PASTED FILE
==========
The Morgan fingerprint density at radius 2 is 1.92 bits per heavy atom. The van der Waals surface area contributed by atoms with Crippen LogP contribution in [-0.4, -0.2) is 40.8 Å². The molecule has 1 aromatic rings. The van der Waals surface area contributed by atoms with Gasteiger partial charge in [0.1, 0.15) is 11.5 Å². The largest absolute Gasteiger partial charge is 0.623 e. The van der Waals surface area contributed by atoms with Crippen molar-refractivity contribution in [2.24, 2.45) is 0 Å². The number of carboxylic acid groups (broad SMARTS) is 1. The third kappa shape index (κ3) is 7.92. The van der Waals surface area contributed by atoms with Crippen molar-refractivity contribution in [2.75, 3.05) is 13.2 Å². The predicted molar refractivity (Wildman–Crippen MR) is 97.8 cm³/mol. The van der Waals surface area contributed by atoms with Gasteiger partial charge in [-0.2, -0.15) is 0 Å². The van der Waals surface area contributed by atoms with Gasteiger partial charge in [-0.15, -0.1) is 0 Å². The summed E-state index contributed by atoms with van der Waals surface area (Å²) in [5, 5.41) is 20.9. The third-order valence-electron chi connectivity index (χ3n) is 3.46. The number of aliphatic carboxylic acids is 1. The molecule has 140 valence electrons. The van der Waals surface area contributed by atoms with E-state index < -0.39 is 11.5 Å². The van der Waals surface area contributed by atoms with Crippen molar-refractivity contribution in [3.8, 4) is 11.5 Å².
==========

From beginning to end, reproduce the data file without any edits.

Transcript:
The Morgan fingerprint density at radius 2 is 1.92 bits per heavy atom. The van der Waals surface area contributed by atoms with Crippen LogP contribution in [-0.4, -0.2) is 40.8 Å². The molecule has 1 aromatic rings. The van der Waals surface area contributed by atoms with Gasteiger partial charge in [0.1, 0.15) is 11.5 Å². The largest absolute Gasteiger partial charge is 0.623 e. The van der Waals surface area contributed by atoms with Crippen molar-refractivity contribution in [2.24, 2.45) is 0 Å². The number of carboxylic acid groups (broad SMARTS) is 1. The third kappa shape index (κ3) is 7.92. The van der Waals surface area contributed by atoms with Crippen molar-refractivity contribution in [2.75, 3.05) is 13.2 Å². The predicted molar refractivity (Wildman–Crippen MR) is 97.8 cm³/mol. The van der Waals surface area contributed by atoms with Gasteiger partial charge in [-0.2, -0.15) is 0 Å². The van der Waals surface area contributed by atoms with Gasteiger partial charge in [-0.15, -0.1) is 0 Å². The summed E-state index contributed by atoms with van der Waals surface area (Å²) in [5, 5.41) is 20.9. The third-order valence-electron chi connectivity index (χ3n) is 3.46. The number of aliphatic carboxylic acids is 1. The molecule has 140 valence electrons. The van der Waals surface area contributed by atoms with E-state index < -0.39 is 11.5 Å². The van der Waals surface area contributed by atoms with Crippen molar-refractivity contribution in [3.8, 4) is 11.5 Å².